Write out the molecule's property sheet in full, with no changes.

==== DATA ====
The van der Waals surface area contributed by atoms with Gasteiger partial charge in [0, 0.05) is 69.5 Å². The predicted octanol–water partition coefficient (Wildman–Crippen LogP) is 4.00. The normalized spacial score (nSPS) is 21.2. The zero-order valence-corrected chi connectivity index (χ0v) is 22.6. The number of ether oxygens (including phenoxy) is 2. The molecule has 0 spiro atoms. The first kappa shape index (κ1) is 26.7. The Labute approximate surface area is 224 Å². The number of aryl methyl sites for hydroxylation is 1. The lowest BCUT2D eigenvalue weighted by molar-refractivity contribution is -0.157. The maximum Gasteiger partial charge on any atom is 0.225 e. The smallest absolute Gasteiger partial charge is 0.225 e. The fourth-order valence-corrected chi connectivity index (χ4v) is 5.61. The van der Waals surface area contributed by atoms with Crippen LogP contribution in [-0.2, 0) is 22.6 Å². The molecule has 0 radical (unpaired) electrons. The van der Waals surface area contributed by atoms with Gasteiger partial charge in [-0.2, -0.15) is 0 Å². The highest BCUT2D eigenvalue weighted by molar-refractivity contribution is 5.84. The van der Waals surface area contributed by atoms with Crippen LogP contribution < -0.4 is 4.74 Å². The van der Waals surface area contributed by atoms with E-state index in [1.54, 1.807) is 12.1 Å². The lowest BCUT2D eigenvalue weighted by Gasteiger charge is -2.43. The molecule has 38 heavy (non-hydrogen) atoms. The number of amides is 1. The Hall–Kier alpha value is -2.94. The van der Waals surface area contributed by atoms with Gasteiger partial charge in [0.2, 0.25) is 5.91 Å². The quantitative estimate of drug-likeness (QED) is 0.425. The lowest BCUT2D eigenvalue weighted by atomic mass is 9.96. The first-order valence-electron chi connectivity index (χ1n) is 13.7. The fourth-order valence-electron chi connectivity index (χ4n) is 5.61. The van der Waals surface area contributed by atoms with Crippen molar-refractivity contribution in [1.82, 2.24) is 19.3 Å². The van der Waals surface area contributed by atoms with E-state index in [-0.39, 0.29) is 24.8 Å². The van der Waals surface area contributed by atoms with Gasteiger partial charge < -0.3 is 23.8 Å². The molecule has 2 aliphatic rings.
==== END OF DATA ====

The van der Waals surface area contributed by atoms with Gasteiger partial charge in [0, 0.05) is 69.5 Å². The predicted octanol–water partition coefficient (Wildman–Crippen LogP) is 4.00. The normalized spacial score (nSPS) is 21.2. The zero-order valence-corrected chi connectivity index (χ0v) is 22.6. The number of ether oxygens (including phenoxy) is 2. The molecule has 0 spiro atoms. The first kappa shape index (κ1) is 26.7. The Labute approximate surface area is 224 Å². The number of aryl methyl sites for hydroxylation is 1. The lowest BCUT2D eigenvalue weighted by molar-refractivity contribution is -0.157. The maximum Gasteiger partial charge on any atom is 0.225 e. The smallest absolute Gasteiger partial charge is 0.225 e. The fourth-order valence-corrected chi connectivity index (χ4v) is 5.61. The van der Waals surface area contributed by atoms with Crippen LogP contribution in [-0.2, 0) is 22.6 Å². The molecule has 0 radical (unpaired) electrons. The van der Waals surface area contributed by atoms with Gasteiger partial charge in [-0.2, -0.15) is 0 Å². The highest BCUT2D eigenvalue weighted by molar-refractivity contribution is 5.84. The van der Waals surface area contributed by atoms with Crippen LogP contribution < -0.4 is 4.74 Å². The van der Waals surface area contributed by atoms with E-state index in [1.54, 1.807) is 12.1 Å². The lowest BCUT2D eigenvalue weighted by Gasteiger charge is -2.43. The molecule has 38 heavy (non-hydrogen) atoms. The number of amides is 1. The Hall–Kier alpha value is -2.94. The van der Waals surface area contributed by atoms with Gasteiger partial charge in [0.2, 0.25) is 5.91 Å². The quantitative estimate of drug-likeness (QED) is 0.425. The lowest BCUT2D eigenvalue weighted by atomic mass is 9.96. The first-order valence-electron chi connectivity index (χ1n) is 13.7. The fourth-order valence-electron chi connectivity index (χ4n) is 5.61. The van der Waals surface area contributed by atoms with Crippen molar-refractivity contribution in [1.82, 2.24) is 19.3 Å². The van der Waals surface area contributed by atoms with E-state index in [-0.39, 0.29) is 24.8 Å². The van der Waals surface area contributed by atoms with Gasteiger partial charge < -0.3 is 23.8 Å². The molecule has 2 aliphatic rings.